Being a NY Rangers fan is more than being an avid fan. It is more than being a dedicated follower. It is about intertwined, it is about the yelling, the screaming, the absolute idea of not giving a sh*t about what anyone thinks of you as you are bleeding your soul for this team. It is about getting emotionally bankrupt through every day of being a fan. Of watching the goals, the hits, the highs and lows. Laughing, screaming and yes even crying, the good tears and the bad. Making the fortunes of the team more important than the fortunes of things in your life. I have played on softball teams, floor hockey teams, roller hockey teams, football teams, etc. for years. I have coached my 3 boy’s teams in many different sports. I have been to the finals as a player and coach multiple times. I have won as both and lost as both. And I can tell you this… none of those championships and none of those defeats come close to the emotions I encounter when it happens to the Rangers. Whoever had that poster in ’94 that read "Now I Can Die in Peace" could not have possibly summed it up any better.

When I watched Lundqvist after the devastating loss in game 5 I felt his emotion, I felt his pain; I was screaming at the tv and feeling the emotion he was feeling in OT when his team couldn’t score a goal for him, for them, for us. His utter frustration showed, just for a second but I was right there with him. He and the team left it all there on the ice. We got robbed out of 2 wins this series by the refs. But the bottom line is the teams that win are the ones who overcome the obstacles, the bad calls and the puck luck. They are the team that deserves to be the champions. LA found a way to win 3 games in OT against us. They were suffocating at times, not giving us space. We did the same to them in a game or two. Our superior speed had them on their heels but champions dig deep and find a way. They had the experience, they were there before and in my eyes that was the big difference.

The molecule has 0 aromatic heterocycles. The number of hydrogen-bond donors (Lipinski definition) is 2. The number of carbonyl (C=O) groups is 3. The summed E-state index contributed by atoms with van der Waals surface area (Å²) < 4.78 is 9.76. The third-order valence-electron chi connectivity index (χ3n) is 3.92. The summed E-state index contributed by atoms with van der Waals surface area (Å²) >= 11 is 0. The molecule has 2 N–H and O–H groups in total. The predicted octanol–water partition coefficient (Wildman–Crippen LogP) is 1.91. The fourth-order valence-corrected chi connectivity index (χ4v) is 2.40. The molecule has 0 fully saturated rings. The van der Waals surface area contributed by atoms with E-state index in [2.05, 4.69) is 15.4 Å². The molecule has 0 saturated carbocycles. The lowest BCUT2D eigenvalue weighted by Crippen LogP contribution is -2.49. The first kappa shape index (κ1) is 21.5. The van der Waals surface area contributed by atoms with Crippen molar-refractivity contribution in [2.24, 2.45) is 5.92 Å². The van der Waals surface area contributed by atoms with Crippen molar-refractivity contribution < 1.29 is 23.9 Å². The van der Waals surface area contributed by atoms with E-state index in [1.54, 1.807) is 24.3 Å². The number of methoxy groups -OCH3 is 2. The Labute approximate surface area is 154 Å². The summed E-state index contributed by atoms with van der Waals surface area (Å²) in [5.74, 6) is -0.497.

If we can keep this team together (minus Richards who needs to be bought out) and get a key free agent or two and we bring up some good young players from the minors I think that experience will be invaluable and it will lead us to the promised land next year. Hope and belief…

People say that you can’t possibly feel the same as the players who have gone through the battles, the emotions and the camaraderie of actually being on the team. We aren’t playing and leaving it out on the ice. That is absolutely true. We are just fans, not actual Rangers. But I will tell you this… although I don’t play and I don’t feel pain (physically) of being out there, I have been living and dying with this team far longer than anyone on the team. For longer than any of them is even living. That gives me the right to feel the way I do…

That is what it means to be a NY Rangers fan.